Although taking place slightly outside the standard geographic definition of the Middle East, the current political disturbance in Mali engages several of the major themes discussed in recent readings, notably nationalism, sectarianism, and imperialism, and echoes other recent experiences of Western military involvement in the Middle East, and of ethnic warfare in the Sahel.
The polity now known as the Republic of Mali achieved independence from France in 1960; events in 2012 saw its democratic government overturned by a military coup. Since the state’s independence 60 years ago, it has also been the scene of a secular, nationalist independence movement by the Tuareg, the majority ethnic group in much of the country’s Sahara region. The current face of the Tuareg rebellion, the National Movement for the Liberation of Azawad, declared Azawad an independent state in 2012. In addition to the government(s) of Mali, the MNLA has also engaged in combat against Ansar al-Dine, a Salafi-aligned Islamist group with the aim of implementing a harsh Salafist interpretation of Shariah in the region. In recent years, Ansar al-Dine has cooperated with Al Qaeda in the Maghreb, an international organization with similar goals. The presence and aggression of AQIM precipitated the French intervention; the humanitarian crisis brought about by their assumption of control in much of the north, the potential for northern Mali to serve as an incubator for terrorism, as well as requests for assistance from Mali’s under-equipped military, were seen as adequate grounds for involvement.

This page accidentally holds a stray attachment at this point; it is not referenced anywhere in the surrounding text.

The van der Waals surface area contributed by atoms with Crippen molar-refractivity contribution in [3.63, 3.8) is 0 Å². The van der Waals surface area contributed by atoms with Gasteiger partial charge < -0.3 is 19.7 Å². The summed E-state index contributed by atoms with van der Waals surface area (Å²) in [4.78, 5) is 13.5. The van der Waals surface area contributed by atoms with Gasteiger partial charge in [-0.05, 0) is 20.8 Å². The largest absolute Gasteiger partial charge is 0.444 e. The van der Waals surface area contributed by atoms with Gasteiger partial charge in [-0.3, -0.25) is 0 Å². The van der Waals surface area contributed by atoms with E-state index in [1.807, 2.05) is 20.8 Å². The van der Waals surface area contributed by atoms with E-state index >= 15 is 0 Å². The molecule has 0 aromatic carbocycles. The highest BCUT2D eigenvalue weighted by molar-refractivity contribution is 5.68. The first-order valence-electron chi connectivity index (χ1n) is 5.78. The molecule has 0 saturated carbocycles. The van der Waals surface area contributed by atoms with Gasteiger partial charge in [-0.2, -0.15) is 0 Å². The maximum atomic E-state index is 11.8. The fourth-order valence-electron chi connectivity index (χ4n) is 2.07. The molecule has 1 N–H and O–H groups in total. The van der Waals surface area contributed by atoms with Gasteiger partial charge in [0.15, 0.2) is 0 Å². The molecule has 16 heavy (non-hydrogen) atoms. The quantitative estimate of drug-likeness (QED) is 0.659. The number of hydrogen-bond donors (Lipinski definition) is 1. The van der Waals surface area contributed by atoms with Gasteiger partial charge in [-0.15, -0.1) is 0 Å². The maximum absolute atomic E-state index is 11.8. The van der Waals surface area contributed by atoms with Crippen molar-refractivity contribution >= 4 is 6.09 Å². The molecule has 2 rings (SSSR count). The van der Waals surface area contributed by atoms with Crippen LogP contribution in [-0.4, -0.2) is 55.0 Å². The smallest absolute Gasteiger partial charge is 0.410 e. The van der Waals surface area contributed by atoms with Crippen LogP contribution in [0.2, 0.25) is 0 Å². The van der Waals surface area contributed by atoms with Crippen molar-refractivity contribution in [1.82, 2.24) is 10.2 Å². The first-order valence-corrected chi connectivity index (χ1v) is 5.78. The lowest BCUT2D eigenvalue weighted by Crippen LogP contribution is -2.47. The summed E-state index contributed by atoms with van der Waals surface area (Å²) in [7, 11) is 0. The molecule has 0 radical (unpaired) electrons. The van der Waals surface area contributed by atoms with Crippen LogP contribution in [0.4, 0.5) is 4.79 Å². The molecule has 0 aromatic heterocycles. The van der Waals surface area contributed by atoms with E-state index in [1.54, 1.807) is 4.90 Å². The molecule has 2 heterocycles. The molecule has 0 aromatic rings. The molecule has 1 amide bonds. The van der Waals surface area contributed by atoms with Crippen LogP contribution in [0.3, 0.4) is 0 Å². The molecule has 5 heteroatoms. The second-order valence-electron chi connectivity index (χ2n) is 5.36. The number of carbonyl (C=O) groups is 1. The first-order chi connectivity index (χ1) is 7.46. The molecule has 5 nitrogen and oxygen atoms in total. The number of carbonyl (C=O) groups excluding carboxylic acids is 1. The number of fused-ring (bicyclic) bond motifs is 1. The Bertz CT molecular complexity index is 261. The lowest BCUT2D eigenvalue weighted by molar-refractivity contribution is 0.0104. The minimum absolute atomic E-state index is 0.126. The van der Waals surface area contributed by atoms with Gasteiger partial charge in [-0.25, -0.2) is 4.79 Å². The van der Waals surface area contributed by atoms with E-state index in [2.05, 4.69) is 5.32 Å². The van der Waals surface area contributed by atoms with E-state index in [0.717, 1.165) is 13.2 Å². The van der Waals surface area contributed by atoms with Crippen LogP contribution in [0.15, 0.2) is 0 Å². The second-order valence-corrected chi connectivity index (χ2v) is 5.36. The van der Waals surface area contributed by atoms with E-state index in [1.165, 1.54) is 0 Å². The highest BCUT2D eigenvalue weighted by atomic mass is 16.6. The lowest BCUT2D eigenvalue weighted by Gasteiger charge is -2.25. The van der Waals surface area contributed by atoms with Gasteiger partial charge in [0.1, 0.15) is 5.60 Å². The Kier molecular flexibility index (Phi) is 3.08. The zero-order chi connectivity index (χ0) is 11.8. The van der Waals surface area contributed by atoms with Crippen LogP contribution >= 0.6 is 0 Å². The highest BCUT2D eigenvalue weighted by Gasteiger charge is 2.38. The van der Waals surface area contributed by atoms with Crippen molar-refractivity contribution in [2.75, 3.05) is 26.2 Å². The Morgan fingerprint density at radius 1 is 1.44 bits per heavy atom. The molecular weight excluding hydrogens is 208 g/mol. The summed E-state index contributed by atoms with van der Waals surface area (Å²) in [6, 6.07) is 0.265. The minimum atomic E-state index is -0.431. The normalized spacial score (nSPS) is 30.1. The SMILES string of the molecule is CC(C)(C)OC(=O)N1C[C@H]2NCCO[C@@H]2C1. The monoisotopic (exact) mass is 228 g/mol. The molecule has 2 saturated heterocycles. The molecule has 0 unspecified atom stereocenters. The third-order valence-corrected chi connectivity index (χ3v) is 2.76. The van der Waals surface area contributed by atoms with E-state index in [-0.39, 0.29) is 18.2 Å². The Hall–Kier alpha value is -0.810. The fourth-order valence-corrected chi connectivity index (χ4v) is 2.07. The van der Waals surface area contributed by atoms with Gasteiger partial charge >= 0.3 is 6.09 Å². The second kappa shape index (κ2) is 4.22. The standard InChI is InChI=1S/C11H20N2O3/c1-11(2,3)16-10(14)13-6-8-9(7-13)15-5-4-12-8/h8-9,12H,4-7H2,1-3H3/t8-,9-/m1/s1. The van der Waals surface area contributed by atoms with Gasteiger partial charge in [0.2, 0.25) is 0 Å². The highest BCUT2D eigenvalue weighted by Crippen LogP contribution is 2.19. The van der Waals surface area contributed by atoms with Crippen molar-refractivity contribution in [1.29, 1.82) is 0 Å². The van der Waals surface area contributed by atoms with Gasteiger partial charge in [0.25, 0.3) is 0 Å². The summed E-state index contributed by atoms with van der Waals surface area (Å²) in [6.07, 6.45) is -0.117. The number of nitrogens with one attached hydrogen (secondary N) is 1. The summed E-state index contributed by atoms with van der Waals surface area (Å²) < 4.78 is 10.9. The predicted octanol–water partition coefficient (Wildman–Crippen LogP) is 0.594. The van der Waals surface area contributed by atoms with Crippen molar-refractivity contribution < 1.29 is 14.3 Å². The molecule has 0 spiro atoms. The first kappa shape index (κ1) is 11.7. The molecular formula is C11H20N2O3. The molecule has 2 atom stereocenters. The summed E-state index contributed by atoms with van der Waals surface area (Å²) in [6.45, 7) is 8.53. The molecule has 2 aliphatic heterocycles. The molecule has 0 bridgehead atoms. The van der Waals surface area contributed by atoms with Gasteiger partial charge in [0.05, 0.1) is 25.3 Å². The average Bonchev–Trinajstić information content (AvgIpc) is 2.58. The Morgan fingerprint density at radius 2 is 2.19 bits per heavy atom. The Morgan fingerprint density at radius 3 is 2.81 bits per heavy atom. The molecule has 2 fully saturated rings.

Since beginning air strikes less than a month ago, France recently declared that their occupation of the north has succeeded, and the primary military threat mitigated. Revenge killings of suspected militants by civilians continue, and evidence is beginning to emerge that huge numbers of the same have been executed by the Malian armed forces without trial.
The event seems bizarre in that it possesses many of the external characteristics of sectarian violence as described in Gelvin, but the actual antecedents are much less clear. Even though a former imperial power became involved, it seems extremely unlikely that it did so in order to protect an imperialistic economic sphere of influence in the region. The nationalism of the historically oppressed Tuareg is unsurprising, but the fervor of the Salafi militants in the absence of an overt ‘politicization’ of them by a foreign state seems unlike anything we’ve discussed in class so far.